Focus on the Family and yesterday reiterated that gay people are unfit to be judges, because gay people have a vested stake in every facet of law — you know, like everybody else.

Of course, that’s not how Focus worded its bigotry; the organization instead suggested that a non-celibate gay judge (for example, retired District Judge Vaughn R. Walker) should recuse himself from any case involving recognition of family relationships. But the broader ramifications of Focus’ contention were obvious to all, at a hearing held yesterday before U.S. District Chief Judge James Ware.

Ware will decide today whether Walker’s ruling, which struck down California’s unconstitutional ban on same-sex marriage, should be overturned because he failed to divulge his sexual orientation, sever ties with his partner, and forego any future relationship before issuing his ruling.

U.S. District Judge James WareYesterday, Ware bluntly questioned the Christian Right’s implicit contention that black judges should recuse themselves from civil rights cases, and that female judges (who are at higher risk of sexual assault) should recuse themselves from assault cases.

Ware also indicated that he was likely to deny the Christian Right’s demand that video coverage of the previous Prop 8 trial under Vaughn Walker be surrendered to the court for permanent suppression.

Focus on the Family admitted none of this news in its summary of the proceeding. Instead, Focus quoted Ed Whelan, president of the so-called “Ethics and Public Policy Center.” Whelan contended that it is appropriate for members of a majority to have a stake in the seizure of others’ rights — but inappropriate for a minority to have an equal stake in preserving the rights of all.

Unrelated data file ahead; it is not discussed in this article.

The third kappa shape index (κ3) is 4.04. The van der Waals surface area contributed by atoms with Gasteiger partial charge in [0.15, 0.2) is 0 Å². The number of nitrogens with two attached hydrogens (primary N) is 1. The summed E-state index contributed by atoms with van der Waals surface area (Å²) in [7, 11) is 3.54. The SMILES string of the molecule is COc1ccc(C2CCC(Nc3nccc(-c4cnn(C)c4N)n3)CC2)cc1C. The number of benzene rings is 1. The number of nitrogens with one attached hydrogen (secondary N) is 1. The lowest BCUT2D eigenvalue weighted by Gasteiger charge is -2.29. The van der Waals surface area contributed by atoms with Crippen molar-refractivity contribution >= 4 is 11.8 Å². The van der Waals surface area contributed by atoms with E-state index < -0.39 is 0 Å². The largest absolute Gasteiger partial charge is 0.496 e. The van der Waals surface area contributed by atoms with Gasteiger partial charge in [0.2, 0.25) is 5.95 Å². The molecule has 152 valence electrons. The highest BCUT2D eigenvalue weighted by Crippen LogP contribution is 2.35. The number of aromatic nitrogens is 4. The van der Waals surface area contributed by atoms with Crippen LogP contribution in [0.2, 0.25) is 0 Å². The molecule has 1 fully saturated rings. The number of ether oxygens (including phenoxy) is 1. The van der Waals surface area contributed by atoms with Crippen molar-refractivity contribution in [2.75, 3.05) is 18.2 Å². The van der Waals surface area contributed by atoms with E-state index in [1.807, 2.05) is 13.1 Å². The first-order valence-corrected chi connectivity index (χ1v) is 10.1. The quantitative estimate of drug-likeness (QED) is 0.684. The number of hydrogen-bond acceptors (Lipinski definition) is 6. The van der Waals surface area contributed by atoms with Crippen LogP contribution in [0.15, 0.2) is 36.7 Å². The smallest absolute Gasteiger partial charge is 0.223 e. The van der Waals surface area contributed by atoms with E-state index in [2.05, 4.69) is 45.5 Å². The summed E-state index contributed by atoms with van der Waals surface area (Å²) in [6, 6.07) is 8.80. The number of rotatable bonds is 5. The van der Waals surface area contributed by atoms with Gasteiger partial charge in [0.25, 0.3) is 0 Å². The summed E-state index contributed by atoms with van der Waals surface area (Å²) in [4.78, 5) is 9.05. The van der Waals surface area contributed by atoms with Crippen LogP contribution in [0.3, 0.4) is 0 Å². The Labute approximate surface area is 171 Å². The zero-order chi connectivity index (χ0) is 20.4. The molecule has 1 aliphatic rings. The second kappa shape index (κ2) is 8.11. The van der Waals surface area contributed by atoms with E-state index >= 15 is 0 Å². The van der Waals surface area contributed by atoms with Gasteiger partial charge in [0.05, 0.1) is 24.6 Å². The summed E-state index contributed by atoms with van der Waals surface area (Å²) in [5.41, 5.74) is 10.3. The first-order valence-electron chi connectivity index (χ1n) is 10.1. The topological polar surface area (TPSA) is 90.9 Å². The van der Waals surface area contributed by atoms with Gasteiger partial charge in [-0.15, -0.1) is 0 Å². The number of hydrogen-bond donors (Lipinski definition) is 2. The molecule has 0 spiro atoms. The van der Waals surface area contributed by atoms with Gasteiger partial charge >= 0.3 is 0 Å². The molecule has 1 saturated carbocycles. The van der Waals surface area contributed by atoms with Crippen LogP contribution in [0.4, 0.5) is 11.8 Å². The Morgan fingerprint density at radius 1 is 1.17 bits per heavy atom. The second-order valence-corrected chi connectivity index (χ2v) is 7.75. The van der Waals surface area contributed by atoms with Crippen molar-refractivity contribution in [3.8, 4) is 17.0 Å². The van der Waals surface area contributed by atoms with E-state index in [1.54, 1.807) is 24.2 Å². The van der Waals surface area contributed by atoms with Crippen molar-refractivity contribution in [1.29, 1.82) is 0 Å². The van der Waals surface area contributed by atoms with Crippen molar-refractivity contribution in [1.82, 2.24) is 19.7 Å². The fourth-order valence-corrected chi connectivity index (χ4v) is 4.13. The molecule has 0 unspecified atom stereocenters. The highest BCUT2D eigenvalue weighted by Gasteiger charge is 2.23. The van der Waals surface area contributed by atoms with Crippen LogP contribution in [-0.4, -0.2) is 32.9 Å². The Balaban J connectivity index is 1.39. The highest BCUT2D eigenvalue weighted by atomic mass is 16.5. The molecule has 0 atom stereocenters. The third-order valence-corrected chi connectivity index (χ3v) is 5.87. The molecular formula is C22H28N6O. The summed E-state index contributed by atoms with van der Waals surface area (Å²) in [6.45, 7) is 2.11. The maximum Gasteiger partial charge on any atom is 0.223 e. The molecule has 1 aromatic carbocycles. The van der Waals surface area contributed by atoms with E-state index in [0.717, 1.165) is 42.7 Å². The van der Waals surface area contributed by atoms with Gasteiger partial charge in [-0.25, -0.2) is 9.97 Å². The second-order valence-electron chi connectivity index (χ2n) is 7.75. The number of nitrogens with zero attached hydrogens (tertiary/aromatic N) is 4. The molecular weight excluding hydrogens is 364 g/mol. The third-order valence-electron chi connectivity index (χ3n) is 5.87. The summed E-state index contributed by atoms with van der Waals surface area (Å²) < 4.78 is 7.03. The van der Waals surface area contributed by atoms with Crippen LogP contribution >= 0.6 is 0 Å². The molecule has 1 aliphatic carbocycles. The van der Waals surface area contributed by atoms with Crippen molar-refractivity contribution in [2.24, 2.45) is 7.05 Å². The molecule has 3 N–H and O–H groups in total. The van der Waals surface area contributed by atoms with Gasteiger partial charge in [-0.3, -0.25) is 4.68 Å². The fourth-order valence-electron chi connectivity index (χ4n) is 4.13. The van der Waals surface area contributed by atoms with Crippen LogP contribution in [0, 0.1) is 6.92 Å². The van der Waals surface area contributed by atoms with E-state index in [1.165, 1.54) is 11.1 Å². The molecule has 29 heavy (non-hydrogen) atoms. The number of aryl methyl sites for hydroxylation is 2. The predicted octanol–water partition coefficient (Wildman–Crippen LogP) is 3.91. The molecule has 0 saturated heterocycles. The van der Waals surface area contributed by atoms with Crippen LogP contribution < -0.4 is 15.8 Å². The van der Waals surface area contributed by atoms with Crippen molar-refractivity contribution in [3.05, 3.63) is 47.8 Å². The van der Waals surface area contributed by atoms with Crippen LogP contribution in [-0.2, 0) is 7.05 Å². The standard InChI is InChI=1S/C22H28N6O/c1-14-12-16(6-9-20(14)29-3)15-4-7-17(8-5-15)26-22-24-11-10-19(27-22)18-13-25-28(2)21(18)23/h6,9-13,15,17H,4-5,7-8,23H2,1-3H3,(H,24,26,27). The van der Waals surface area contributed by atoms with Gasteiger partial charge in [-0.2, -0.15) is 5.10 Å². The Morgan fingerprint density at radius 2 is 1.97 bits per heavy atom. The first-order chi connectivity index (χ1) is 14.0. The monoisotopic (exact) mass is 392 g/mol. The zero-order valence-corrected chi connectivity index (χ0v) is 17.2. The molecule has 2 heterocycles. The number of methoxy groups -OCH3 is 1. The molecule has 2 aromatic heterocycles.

Focus said it fears that, if the public gains access to video of the original trial proceedings, the Christian Right might be “exposed to harassment” (embarrassment) at the hands of “gay activists.” The organizations that favor marriage equality, however, contend that public exposure of the trial testimony — and the poor in-court performance of the Christian Right witnesses — would be more damaging to the antigay alliance than any activist press release.

While Focus and its allies in the alliance maintain a united public front, their influence among other conservatives may be fading along with their courtroom credibility. The conservative Fox News rejected Focus’ ridiculous assertions. Guest host Gregg Jarrett and Fox legal analyst Andrew Napolitano both agreed that the Christian Right case against Walker is without merit.

DISCUSS: Should Jewish and atheist judges be required to convert to evangelical Christianity before ruling on matters of minority religious freedom?